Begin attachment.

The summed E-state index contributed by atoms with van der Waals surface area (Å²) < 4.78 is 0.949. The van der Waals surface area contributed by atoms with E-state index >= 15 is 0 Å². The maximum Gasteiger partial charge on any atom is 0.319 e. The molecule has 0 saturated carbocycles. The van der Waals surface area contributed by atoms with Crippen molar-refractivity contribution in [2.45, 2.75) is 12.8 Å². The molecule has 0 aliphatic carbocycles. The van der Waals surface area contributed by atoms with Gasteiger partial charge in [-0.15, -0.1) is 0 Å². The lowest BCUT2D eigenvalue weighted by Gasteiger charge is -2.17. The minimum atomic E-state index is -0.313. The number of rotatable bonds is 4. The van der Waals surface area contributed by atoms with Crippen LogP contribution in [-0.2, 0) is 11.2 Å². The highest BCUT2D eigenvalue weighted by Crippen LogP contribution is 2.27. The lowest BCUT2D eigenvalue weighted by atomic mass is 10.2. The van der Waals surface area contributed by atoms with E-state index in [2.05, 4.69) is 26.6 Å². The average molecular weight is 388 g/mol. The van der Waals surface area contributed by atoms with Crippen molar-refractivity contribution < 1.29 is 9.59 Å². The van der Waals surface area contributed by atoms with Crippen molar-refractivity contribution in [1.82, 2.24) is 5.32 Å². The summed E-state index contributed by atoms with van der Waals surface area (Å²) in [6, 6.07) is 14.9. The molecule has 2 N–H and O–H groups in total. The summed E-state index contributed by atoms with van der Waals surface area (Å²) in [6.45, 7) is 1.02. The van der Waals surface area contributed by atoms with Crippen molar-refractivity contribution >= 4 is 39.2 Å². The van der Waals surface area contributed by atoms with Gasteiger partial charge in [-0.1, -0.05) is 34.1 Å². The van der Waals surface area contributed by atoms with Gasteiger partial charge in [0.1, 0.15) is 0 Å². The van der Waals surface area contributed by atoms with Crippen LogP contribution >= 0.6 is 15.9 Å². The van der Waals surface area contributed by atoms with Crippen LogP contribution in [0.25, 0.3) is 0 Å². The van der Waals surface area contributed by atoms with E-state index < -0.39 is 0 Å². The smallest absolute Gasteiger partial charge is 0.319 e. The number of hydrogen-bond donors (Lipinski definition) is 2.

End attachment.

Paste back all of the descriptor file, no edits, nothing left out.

The summed E-state index contributed by atoms with van der Waals surface area (Å²) < 4.78 is 0.949. The van der Waals surface area contributed by atoms with E-state index >= 15 is 0 Å². The maximum Gasteiger partial charge on any atom is 0.319 e. The molecule has 0 saturated carbocycles. The van der Waals surface area contributed by atoms with Crippen molar-refractivity contribution in [2.45, 2.75) is 12.8 Å². The molecule has 0 aliphatic carbocycles. The van der Waals surface area contributed by atoms with Gasteiger partial charge in [-0.15, -0.1) is 0 Å². The lowest BCUT2D eigenvalue weighted by Gasteiger charge is -2.17. The minimum atomic E-state index is -0.313. The number of rotatable bonds is 4. The van der Waals surface area contributed by atoms with Crippen LogP contribution in [-0.2, 0) is 11.2 Å². The highest BCUT2D eigenvalue weighted by Crippen LogP contribution is 2.27. The lowest BCUT2D eigenvalue weighted by atomic mass is 10.2. The van der Waals surface area contributed by atoms with E-state index in [2.05, 4.69) is 26.6 Å². The average molecular weight is 388 g/mol. The van der Waals surface area contributed by atoms with Crippen molar-refractivity contribution < 1.29 is 9.59 Å². The van der Waals surface area contributed by atoms with Crippen molar-refractivity contribution in [1.82, 2.24) is 5.32 Å². The summed E-state index contributed by atoms with van der Waals surface area (Å²) in [6, 6.07) is 14.9. The molecule has 2 N–H and O–H groups in total. The summed E-state index contributed by atoms with van der Waals surface area (Å²) in [6.45, 7) is 1.02. The van der Waals surface area contributed by atoms with Crippen molar-refractivity contribution >= 4 is 39.2 Å². The van der Waals surface area contributed by atoms with Gasteiger partial charge in [-0.1, -0.05) is 34.1 Å². The van der Waals surface area contributed by atoms with Gasteiger partial charge in [0.1, 0.15) is 0 Å². The van der Waals surface area contributed by atoms with Crippen LogP contribution >= 0.6 is 15.9 Å². The van der Waals surface area contributed by atoms with Crippen LogP contribution in [0.25, 0.3) is 0 Å². The van der Waals surface area contributed by atoms with E-state index < -0.39 is 0 Å². The smallest absolute Gasteiger partial charge is 0.319 e. The number of hydrogen-bond donors (Lipinski definition) is 2.